I think I first noticed that this could be the case during a tedious summer job in a bakery when I was a student. I was a dough turner-overer...basically, dough was extruded into baking tins on a conveyor belt by some mysterious dough extruding machine above my head and I had to make sure the “seam” (bakers out there will surely roll their eyes and mutter the correct term to themselves) was facing upwards so that the loaf would bake with a crusty split at the top. That was it...an eight hour shift of checking squidges of dough as they rumbled by. Tedious beyond belief but highly automatic and it left my brain with enormous freedom to go where it wanted...writing songs, composing letters, stories – these days possibly blog posts. With no one near me to distract me with idle chat and with the constant noise of the machine drowning out any piped music there might have been, it was possible to drift off into something like a meditative state. I also experience this on long drives in the car – the radio firmly OFF of course. And on camping holidays, the walk to the washing up facilities with a bowl of plastic plates and then the washing up itself was also a chance to be alone and undisturbed for a while...
And lo and behold, the monotony becomes a feature.
Give people a dishwasher and they moan about having to fill it up or empty it, but give them a bowl, some hot water, a dollop of fairy liquid and a stack of dirty dishes and you might put them on the road to meditation - the Zen of washing up by hand.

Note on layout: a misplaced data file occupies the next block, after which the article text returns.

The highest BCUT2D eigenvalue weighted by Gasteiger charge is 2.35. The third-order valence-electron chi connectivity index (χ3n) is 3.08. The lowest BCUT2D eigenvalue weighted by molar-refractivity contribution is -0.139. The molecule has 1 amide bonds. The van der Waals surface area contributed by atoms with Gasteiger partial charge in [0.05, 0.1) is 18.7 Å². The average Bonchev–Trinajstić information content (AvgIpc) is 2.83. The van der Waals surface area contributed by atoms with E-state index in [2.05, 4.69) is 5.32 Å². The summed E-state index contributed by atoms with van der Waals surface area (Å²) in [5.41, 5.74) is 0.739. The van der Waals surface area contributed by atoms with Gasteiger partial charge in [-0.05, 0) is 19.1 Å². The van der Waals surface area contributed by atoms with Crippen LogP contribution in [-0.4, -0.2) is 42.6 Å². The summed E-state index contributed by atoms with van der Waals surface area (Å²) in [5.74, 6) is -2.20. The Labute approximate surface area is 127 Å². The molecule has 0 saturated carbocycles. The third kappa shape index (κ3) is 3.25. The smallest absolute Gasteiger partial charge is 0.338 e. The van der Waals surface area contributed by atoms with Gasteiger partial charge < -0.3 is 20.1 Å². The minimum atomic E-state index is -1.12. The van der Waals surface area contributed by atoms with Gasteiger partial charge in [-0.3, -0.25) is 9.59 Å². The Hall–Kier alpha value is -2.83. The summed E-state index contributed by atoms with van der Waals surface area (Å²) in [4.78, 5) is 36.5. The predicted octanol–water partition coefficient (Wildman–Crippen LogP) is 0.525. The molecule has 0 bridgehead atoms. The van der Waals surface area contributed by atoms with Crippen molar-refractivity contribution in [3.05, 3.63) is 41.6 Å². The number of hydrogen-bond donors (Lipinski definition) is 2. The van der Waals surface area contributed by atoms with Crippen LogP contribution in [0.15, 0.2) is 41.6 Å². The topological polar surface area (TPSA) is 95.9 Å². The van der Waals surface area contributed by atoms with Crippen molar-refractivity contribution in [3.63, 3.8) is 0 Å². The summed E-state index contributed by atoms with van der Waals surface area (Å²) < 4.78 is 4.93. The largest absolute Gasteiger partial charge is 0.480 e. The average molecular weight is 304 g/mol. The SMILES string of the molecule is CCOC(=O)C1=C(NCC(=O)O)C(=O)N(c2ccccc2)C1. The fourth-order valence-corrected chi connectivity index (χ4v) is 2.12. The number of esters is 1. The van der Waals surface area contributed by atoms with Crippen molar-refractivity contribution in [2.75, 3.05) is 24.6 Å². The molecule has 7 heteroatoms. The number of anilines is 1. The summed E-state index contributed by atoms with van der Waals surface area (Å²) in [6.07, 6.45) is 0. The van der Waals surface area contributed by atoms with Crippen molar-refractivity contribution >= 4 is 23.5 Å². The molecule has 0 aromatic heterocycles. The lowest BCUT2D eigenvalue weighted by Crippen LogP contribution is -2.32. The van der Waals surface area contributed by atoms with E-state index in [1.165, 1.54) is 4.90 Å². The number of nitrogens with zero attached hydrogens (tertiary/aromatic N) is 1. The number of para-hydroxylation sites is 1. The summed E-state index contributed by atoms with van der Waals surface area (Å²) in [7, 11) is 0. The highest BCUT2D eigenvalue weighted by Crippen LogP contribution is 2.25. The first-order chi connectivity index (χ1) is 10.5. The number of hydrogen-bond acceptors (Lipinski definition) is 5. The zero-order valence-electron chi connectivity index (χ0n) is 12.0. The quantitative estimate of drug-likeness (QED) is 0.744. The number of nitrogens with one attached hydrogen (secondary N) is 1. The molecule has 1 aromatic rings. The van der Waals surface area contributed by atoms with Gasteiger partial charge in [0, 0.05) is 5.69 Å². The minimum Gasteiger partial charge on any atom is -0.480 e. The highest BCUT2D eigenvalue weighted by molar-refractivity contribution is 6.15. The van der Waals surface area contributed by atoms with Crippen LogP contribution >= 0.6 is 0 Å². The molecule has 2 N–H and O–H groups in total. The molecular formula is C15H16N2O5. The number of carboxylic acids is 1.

As I said, I can derive great pleasure from washing up, as long as I only have to do it now and Zen.
Saturday, July 23, 2011
Thursday, February 24, 2011
I said something like, "oh, good, where are you playing?"
She replied in that tone which daughters seem to reserve exclusively for their slow-witted dads, "No, daddy, enGAGed!!"
"Ah, enGAGed, ok, erm, that's great... isn't it?"
Well, it turned out that it was great - she was delighted - her boyfriend/fianc´e, let's call him Dave, had proposed to her all correct and proper as they had got off the tram on their way home.
He's a good lad; I knew him before he started going out with Nick which means that there is now a sort of two-level relationship between us, the one a kind of standard bloke-bloke relationship and the other a sort of relationship via Nick, he being her boyfriend and me being her father (for me a much more nebulous thing because I don't really know yet how it functions).
Anyway, Dave is from New Zealand and at the moment is over there visiting people - so when I awoke the other morning and heard there had been a pretty serious earthquake over there, I contacted Nick to find out if he was ok. Fortunately he was, but this led me on to thinking that he had obviously now crossed a strange psychological border whereby my subconscious had put him on my priority list of people-to-worry-about!
Had I been asked before I would have said that an individual becomes part of another family through some sort of official ritual, such as adoption, engagement or marriage or weird native American blood-sharing ceremonies or whatever (glad it's not the latter) but clearly there are other subtle, surreptitious and quite unconscious forces afoot.
So, Dave, welcome to being worried about!